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NYFF Review: May December

(L to R) Natalie Portman as Elizabeth Berry and Julianne Moore as Gracie Atherton-Yoo in May December.
Photo Credit: Francois Duhamel / Courtesy of Netflix

The latest film from Todd Haynes, director of Carol and Dark Waters, is a multi-faceted story of truth that features some searing dark comedy that’ll have audiences cackling and performances that elevate the film’s enthralling story about truth and perception.

May December sort of has a meta backbone, as it follows Elizabeth (Natalie Portman), an actress who shadows married couple, Gracie (Julianne Moore) and Joe (Charles Melton), for an upcoming film about their controversial relationship where she’ll portray Gracie. Although Gracie and Joe appear to be very happy, there was a time when they were in the headlines of tabloids for the bizarre nature of their relationship.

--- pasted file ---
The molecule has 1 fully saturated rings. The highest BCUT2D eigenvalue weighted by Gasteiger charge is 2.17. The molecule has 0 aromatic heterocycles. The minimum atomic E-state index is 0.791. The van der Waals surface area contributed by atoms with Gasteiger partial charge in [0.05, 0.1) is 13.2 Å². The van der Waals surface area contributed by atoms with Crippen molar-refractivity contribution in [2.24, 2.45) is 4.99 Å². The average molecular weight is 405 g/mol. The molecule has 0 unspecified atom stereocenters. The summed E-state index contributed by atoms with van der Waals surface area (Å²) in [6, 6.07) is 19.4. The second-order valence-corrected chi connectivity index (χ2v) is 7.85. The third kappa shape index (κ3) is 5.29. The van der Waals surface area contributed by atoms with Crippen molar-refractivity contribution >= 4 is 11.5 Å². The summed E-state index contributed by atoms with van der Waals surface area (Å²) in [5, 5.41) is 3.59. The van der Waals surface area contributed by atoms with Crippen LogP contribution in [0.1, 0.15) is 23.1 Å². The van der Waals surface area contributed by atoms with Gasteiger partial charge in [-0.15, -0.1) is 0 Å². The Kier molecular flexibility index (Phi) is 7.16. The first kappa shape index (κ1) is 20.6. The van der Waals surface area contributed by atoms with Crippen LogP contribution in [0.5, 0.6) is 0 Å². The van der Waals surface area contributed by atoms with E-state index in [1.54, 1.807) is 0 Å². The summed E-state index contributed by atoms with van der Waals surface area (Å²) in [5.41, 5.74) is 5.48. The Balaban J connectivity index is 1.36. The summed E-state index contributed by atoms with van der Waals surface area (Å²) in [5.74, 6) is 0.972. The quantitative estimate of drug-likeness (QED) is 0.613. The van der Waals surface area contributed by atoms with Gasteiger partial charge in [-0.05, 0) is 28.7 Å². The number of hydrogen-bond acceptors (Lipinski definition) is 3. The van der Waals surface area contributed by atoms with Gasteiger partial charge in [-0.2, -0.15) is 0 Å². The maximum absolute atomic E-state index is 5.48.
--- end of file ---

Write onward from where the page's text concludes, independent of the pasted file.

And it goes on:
Many years ago, when Gracie was in a previous marriage, she started a secret relationship with Joe — when he was 13 years old — and it led to their affair being discovered and Gracie being sent to prison. Once Gracie was released, she and Joe continued their relationship and built their own family. With Elizabeth’s persistent prying into the fallout of their affair and wanting to shadow Gracie’s life, her presence becomes a potential threat to Gracie and Joe’s relationship as she unearths unresolved feelings.